From 1984 to 1987, a series of archeological projects was undertaken by the Texas State Department of Highways and Public Transportation (SDHPT, now the Texas Department of Transportation, TxDOT) at site 41TV875 in Travis County, Texas. The work focused on the historic component, representing the late-nineteenth- to early twentieth-century farmstead of the African American Rubin Hancock family, but many prehistoric artifacts were recovered as well. In 1998, TxDOT contracted with Prewitt and Associates, Inc., to complete the analysis, report production, and curation requirements for the mitigation work on both the prehistoric and historic components.This volume discusses the prehistoric component.

Study of the prehistoric materials had five primary goals. The first was to produce an inventory of the artifacts. The second was to conduct a typological analysis of the projectile points to gain an understanding of the chronology of the site. The third was to couple the chronological information with an examination of the horizontal and vertical distributions of the cultural materials to determine whether components can be isolated. The fourth was to identify those parts of the collection that have the potential to yield important information and hence warrant curation. And the fifth was to analyze the materials from a concentration of lithic debitage to determine if they represent a cache.

Analysis revealed that the site was occupied sporadically beginning at the late end of the Paleoindian period and continuing into the early part of the Late Prehistoric period. Most of the deposits were mixed, but it appears that a reasonably discrete early component may have been present in one part of the site. These early materials have the greatest interpretive potential. Analysis of the materials in the lithic debitage concentration indicates that they are not particularly homogeneous but, instead, they consist of a wide range of flake types and sizes representing various reduction strategies and stages. There is little evidence that the materials were being prepared for further tool manufacture. This concentration can be interpreted best as a discard pile.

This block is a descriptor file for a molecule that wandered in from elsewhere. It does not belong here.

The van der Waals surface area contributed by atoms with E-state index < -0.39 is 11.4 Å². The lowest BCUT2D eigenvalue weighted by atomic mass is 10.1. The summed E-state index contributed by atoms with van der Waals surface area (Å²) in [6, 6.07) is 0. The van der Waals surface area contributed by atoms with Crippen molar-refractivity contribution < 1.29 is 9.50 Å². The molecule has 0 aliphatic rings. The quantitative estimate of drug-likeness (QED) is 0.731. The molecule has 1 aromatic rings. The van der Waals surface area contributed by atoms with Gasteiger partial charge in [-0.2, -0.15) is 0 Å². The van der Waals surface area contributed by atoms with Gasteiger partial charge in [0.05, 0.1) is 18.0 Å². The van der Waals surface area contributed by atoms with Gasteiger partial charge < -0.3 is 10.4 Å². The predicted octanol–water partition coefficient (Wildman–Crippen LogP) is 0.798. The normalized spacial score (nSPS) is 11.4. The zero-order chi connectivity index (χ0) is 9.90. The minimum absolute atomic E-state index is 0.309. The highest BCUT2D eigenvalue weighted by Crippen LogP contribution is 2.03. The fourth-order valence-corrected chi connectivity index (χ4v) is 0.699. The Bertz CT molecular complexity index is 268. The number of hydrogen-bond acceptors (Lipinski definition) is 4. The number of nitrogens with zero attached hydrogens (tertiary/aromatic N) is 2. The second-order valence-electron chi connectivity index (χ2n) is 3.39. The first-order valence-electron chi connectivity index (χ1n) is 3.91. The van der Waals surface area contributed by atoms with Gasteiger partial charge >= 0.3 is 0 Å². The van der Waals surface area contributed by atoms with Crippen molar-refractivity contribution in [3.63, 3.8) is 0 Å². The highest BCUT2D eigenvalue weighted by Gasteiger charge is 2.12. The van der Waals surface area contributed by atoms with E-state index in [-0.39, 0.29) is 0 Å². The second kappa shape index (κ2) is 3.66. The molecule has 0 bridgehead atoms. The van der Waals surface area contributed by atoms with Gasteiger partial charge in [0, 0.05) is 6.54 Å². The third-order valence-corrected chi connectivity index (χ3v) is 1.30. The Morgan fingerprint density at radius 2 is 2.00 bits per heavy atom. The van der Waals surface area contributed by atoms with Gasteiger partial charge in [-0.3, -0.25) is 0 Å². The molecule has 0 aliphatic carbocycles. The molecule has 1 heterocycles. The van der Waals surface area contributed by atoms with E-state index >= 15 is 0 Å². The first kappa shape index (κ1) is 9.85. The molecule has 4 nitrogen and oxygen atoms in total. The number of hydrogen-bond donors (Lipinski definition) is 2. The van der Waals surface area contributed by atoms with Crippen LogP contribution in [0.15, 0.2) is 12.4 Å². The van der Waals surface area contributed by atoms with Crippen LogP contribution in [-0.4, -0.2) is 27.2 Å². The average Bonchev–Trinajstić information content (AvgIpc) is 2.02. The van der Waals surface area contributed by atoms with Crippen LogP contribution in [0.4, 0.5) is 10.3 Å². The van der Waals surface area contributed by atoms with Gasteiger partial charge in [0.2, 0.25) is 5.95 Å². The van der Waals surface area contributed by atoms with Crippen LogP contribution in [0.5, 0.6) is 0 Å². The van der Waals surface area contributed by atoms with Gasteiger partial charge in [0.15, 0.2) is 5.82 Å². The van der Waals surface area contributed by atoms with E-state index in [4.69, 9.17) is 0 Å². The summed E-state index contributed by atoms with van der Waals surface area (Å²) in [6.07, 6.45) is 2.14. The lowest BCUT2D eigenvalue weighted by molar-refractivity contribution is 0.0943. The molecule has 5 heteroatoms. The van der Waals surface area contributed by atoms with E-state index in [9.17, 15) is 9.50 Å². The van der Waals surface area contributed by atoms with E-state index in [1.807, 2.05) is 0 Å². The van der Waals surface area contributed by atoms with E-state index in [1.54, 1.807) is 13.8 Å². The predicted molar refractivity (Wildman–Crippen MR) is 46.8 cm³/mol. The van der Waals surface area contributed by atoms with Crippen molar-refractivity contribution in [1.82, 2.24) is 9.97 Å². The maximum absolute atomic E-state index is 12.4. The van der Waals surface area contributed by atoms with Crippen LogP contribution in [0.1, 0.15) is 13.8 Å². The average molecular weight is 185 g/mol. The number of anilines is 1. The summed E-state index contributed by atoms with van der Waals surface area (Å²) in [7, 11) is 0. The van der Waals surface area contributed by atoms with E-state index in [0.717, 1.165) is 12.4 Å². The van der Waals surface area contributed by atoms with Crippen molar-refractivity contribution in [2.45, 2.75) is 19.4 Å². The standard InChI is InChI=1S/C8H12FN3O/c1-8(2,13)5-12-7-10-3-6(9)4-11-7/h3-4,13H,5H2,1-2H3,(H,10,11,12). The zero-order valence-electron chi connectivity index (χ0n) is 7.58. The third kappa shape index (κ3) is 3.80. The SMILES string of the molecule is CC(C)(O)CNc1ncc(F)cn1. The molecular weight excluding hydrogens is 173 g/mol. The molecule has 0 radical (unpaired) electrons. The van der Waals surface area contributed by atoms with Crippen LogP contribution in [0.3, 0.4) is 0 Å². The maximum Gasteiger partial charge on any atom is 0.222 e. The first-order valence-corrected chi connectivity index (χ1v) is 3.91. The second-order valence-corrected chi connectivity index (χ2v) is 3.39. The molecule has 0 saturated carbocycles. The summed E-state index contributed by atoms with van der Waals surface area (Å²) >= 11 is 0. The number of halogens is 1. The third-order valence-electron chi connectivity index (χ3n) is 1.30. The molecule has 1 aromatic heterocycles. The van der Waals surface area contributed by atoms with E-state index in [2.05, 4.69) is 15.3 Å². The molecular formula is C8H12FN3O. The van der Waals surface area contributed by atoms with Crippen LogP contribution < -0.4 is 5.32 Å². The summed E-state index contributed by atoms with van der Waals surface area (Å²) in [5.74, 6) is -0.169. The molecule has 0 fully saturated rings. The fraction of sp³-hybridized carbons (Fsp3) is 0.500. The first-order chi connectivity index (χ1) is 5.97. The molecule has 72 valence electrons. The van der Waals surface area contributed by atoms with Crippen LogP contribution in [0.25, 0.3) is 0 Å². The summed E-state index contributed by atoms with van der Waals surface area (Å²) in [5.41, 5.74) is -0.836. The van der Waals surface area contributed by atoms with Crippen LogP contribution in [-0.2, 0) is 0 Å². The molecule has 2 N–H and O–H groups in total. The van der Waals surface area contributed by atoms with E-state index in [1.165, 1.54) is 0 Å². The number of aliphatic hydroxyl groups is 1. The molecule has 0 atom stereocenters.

Licensing Statement

This is a work produced for the Texas Department of Transportation (TxDOT) by the report producer. TxDOT and the report producer jointly own all rights, title, and interest in and to all intellectual property developed under TxDOT’s contract with the report producer. The report may be cited and brief passages from this publication may be reproduced without permission provided that credit is given to both TxDOT and the report producer. Permission to reprint an entire chapter, section, figures or tables must be obtained in advance from either the Supervisor of the Archeological Studies Branch, Environmental Affairs Division, Texas Department of Transportation, 125 East 11th Street, Austin, Texas, 78701 or from the report producer.



Tell us how this article helped you.


To view the content in your browser, please download Adobe Reader or, alternately,
you may Download the file to your hard drive.

NOTE: The latest versions of Adobe Reader do not support viewing PDF files within Firefox on Mac OS and if you are using a modern (Intel) Mac, there is no official plugin for viewing PDF files within the browser window.